Effect of Oral Vitamin C Supplementation on High-Altitude Hyperuricemia in Young Men Initially Migrating to High Altitude: A Pilot Study.
High Alt Med Biol. 2018 Oct 24. Epub 2018 Oct 24. PMID: 30358417
: Peng, Hui, Dongfang Feng, Yingkai Wang, Zixi Dong, Qing Chen, Lihong Zhang, Ruigang Luo, Jinsong Chen, Anjun Wang, and Shiwu Ma. Effect of oral vitamin C supplementation on high-altitude hyperuricemia in young men initially migrating to high altitude: a pilot study. High Alt Med Biol 00:000-000, 2018.
OBJECTIVE: Clinical studies have shown that oral vitamin C supplementation can reduce serum uric acid levels in multiple populations and may also improve acute mountain sickness. However, it is unclear whether this protocol can improve high-altitude hyperuricemia. Therefore, we aimed to evaluate the role of vitamin C supplementation on high-altitude hyperuricemia.
METHODS: A preliminary prospective control study was performed in 2015. Young male army recruits (n = 66), who had recently arrived on the Tibetan Plateau for the first time, were recruited for study I. Subjects were assigned to either the vitamin C group, who took an oral daily dose of 500 mg vitamin C for 1 month, or the blank control group, who had no intervention. The levels of serum uric acid, serum creatinine, and blood urea nitrogen were monitored at baseline and at the end of 1 month. In a second study II in 2016 (n = 120), the effect of 500 mg/d vitamin C on high-altitude hyperuricemia was compared with 75 IU/d of vitamin E.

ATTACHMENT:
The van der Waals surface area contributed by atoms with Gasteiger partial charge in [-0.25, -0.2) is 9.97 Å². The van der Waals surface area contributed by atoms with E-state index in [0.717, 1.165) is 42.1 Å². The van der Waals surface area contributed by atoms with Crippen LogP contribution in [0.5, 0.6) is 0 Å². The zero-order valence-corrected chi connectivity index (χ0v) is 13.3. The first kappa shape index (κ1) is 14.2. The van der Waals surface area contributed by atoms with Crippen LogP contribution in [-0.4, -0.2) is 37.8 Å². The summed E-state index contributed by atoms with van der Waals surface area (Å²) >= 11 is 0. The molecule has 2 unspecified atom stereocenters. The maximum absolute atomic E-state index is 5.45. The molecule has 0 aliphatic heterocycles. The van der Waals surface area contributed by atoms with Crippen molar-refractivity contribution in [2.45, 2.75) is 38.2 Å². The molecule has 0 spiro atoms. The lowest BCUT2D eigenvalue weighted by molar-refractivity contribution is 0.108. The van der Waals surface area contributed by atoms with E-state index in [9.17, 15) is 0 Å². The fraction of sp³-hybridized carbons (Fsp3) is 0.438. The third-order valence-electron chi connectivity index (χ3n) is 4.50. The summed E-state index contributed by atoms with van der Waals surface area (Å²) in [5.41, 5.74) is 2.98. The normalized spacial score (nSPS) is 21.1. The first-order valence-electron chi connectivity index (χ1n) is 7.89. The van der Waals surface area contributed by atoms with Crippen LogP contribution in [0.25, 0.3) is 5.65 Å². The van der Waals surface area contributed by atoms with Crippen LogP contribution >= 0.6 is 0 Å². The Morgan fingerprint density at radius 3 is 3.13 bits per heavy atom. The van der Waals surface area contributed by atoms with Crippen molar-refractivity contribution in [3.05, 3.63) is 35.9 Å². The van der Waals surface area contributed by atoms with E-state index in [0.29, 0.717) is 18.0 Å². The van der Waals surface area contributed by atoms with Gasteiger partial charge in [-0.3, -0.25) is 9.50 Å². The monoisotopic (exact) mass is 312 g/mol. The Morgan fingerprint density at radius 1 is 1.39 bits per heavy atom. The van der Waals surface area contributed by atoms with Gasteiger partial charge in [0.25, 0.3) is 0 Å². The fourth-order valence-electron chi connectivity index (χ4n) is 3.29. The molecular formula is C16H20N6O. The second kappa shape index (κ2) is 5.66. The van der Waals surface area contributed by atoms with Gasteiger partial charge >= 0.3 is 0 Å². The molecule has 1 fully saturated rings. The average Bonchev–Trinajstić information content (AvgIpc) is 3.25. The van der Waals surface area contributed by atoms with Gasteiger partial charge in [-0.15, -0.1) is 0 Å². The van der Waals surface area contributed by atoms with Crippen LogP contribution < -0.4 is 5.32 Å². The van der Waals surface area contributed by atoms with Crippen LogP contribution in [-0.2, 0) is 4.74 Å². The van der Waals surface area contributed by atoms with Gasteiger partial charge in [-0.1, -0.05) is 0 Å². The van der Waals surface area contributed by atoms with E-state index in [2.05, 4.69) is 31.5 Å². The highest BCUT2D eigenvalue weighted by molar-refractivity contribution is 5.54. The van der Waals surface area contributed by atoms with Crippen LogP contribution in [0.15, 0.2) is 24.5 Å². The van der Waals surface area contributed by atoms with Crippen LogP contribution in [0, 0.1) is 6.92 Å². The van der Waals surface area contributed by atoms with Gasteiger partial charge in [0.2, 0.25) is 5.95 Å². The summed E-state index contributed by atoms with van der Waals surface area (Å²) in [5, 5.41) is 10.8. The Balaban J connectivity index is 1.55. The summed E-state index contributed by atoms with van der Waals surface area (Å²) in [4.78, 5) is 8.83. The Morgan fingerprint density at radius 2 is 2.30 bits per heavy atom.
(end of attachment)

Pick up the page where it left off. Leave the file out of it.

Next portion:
RESULTS: In study I, the level of serum uric acid at 1 month was significantly higher than at baseline (436.1 ± 79.3 μmol/L vs. 358.0 ± 79.8 μmol/L, p < 0.001) and the prevalence of hyperuricemia was also significantly higher (63.6% [95% confidence interval, CI: 52.0%-75.2%] vs. 19.7% [95% CI: 10.1%-29.3%], p < 0.001). Both the level of serum uric acid (411.5 ± 74.2 μmol/L vs. 460.8 ± 54.8 μmol/L, p = 0.003) and the prevalence of hyperuricemia (48.5% [95% CI: 31.4%-65.6%] vs. 78.8% [95% CI: 64.9%-92.7%], p = 0.020) were significantly lower in the vitamin C group than in the blankcontrol group. In study II, the levels of serum uric acid and the frequency of hyperuricemia also increased over 1 month and were similar in the vitamin C and the vitamin E groups at both baseline and 1 month (p > 0.05). The change in serum uric acid was positively correlated with both the changes in serum creatinine (r = 0.599, p < 0.001) and blood urea nitrogen (r = 0.207, p = 0.005).
CONCLUSIONS: These findings indicate that healthy young men develop an increase in serum uric acid within a month of moving from low to high altitude. Oral vitamin C supplementation can safely reduce this increase at a low cost.